Last night in meditation, and afterward

Last night in meditation, and afterward, a love impossibly warm and encompassing gushed through me. I could scarcely contain it  so I didn’t. 

I released it to you, and you and you and you and you  for any and all  I sent it everywhere, though my sending it was unnecessary, it’s already there  everywhere.

It’s where you are, should you wish to access it.

A love incomprehensibly vast and warm is there for us all. It only takes a little love on our parts to unleash the flow of the unendingly deep current.

Once released it gushes.

Steep in it  while you flow it to others, to all. 

I would say it’s a faucet to be turned on  but no  it’s a spring always there, suddenly burst open as if from a crack in your surface.

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Sometimes you need a little Brene Brown

Faith minus vulnerability and mystery is extremism. 


Management by hypnosis

The other day our Operations Manager walked into the office and said (with emphasis), “We have the nicest clients.”

He’s not an emphatic guy; he and Ann had just come back from an installation, and he’d palpably been touched by the interaction.

I relayed this to Ann later. She said:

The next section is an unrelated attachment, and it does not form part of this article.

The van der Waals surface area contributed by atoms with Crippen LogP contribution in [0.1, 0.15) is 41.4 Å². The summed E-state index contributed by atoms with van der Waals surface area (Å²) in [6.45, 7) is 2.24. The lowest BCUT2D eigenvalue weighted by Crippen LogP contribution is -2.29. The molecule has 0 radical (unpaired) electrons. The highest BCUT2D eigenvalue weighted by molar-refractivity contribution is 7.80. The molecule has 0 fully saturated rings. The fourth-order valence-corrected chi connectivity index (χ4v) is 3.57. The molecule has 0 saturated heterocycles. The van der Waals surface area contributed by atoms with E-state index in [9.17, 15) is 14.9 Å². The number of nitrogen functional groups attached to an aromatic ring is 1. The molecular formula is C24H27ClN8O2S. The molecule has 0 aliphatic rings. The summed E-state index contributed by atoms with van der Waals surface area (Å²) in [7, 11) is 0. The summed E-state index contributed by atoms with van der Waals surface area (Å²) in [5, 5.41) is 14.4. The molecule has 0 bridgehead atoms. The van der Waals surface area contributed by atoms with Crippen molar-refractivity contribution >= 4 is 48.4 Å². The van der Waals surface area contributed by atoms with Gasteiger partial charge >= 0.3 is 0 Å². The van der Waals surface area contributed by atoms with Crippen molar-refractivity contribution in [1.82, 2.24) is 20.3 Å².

Yeah, I say that all the time. I learned from the best: Management by Hypnosis.

(It’s my term for saying something over and over in as many variations as possible until it sticks  both in and out of business.)

And we do say it all the time: We have the best clients!

We marvel at our good fortune, to have such an exceptional client base.

Ann consciously began this practice as she stepped back into full time work at the gallery, two years ago. Just prior, there’d been a series of depressingly difficult clients . . . and Ann was determined to turn that around. 

She chose the management by hypnosis method. 

The best thing about this method is that you hypnotize yourself too. It sinks deep. It sinks so deep you can find your way by echo location, as you hear it reflected back to you . . . by your Operations Manager, among others.

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Why do we read memoirs?

Why do we read memoirs?

To live the experience of another.

(Without having to live it ourselves.)

Your life too is worthy of a memoir, whether you ever choose to write it or not.

Though you can live it as though it’s worthy of such an undertaking.

(Because it is.)


Blinking as rebooting

You know what I do sometimes? Let’s say I’m driving and an unpalatable thought comes streaking through  something with a little bite, something with a little momentum to it. 

I blink.

I blink it away. After the blink I look for another thought stream I’d like to enter.